New Fort Bliss commanding general sets command course
FORT BLISS, Texas — In his first meeting with news media since assuming command of Fort Bliss, U.S. Army Maj. Gen. Sean B. MacFarland said he would continue the easy-access policies of his predecessor that made the base largely open to the El Paso public.
MacFarland, most recently deputy commanding general for operations of U.S. forces in Afghanistan, said he would also maintain a focus on the base's core mission of military readiness, in spite of impending budget cuts.
MacFarland last month replaced Maj. Gen. Dana J.H. Pittard as Fort Bliss commander.
"I intend to build on the great work that Gen. Pittard began and continue to train the 1st Armored Division to fight and win our nation's wars," MacFarland said.
A West Point classmate of Pittard's who began his Army career at the base, MacFarland sketched out his thoughts on topics including the military's role in the local community, the coming operations in Jordan and safeguarding military personnel against sexual assault and harassment.
He will depart in a week for the Middle East to take part in joint military operations with the Jordanian military. The deployment of U.S. troops to Jordan, about 5,000 service members from various military branches, has received added attention in light of the ongoing Syrian civil war, but MacFarland said the exercises have taken place in previous years.
While a number of Fort Bliss soldiers remain stationed overseas in Afghanistan and other countries,
he will remain focused on maintaining the installation's position as a center for training for multiple military branches. And he has already begun meetings with civic and business leaders to carry on strong local relationships.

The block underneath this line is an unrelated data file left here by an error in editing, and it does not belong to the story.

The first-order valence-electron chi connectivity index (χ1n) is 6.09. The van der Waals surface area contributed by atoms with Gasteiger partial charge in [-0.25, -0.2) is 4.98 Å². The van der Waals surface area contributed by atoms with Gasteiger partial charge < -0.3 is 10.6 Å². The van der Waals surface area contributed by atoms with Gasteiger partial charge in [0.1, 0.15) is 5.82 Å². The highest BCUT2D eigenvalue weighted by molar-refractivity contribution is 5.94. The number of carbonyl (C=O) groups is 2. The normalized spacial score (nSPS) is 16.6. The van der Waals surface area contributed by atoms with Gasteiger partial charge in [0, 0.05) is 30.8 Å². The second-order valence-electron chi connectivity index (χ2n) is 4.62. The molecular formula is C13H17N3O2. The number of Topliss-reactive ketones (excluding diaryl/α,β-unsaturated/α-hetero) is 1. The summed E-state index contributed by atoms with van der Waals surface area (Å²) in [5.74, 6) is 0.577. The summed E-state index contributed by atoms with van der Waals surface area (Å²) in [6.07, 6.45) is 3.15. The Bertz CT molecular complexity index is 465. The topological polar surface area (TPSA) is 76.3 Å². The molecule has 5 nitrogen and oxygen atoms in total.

El Paso Mayor John Cook said he worked well with MacFarland during his time as commander of Joint Task Force North from 2008 to 2010 in a previous stint in El Paso. Last month the two met along with Pittard and City Manager Joyce Wilson to talk about the changes that took place recently in how the two entities interact and about continuing improvements in cooperation.
"I think we'll have a really good rapport with him," said Cook, who will leave office himself after this month.
The meeting also included discussions of joint use of parks and soccer fields and the possibility of allowing soldiers to travel to Juárez, if only during the day.
MacFarland said that though the State Department will probably make a final decision soon, he did not know whether that policy change is possible even though the level of violence in Juárez has declined recently.
Greater El Paso Chamber of Commerce President and CEO Richard Dayoub praised Pittard for his openness as commander at the installation as well as for his work bringing military personnel both out-of-state and out of the country to the area for training and demonstrations.
He said he expected MacFarland to continue many of those policies, noting that the new commander's first private meeting with local business leaders took place with Pittard.
"What they wanted to convey was this is a relationship that is extended and they take it seriously enough that their commitment is to transition as smoothly possible" he said.
Furloughs of the civilian employees on the base set to begin June 8 could create a drag on the local economy but MacFarland said the military readiness of the base will not be affected.
If additional budget cuts occur in future years, he said, Fort Bliss would continue to develop leadership of young soldiers while working to maintain equipment already installed on the base.
MacFarland on Friday also acknowledged the increasing public scrutiny of sexual assaults in the military and the lack of accountability for perpetrators.
President Barack Obama spoke about the problem last week at the U.S. Naval Academy. MacFarland, who also worked as deputy chief of staff for operations of the International Security Assistance Force in Afghanistan, compared such assaults within the military to "insider attacks" in Afghanistan, in which insurgents targeted the bond between U.S. and Afghan security forces.
"It's the same corrosive effect within our own force," he said.
"We have to ensure those bonds of trust remain intact if we're going to remain a cohesive and effective fighting force."
Though he said the Army has a better grasp on sexual assaults than any other organization, he said the branch is reviewing the personnel in place as victims' advocates to make sure they are right for the job.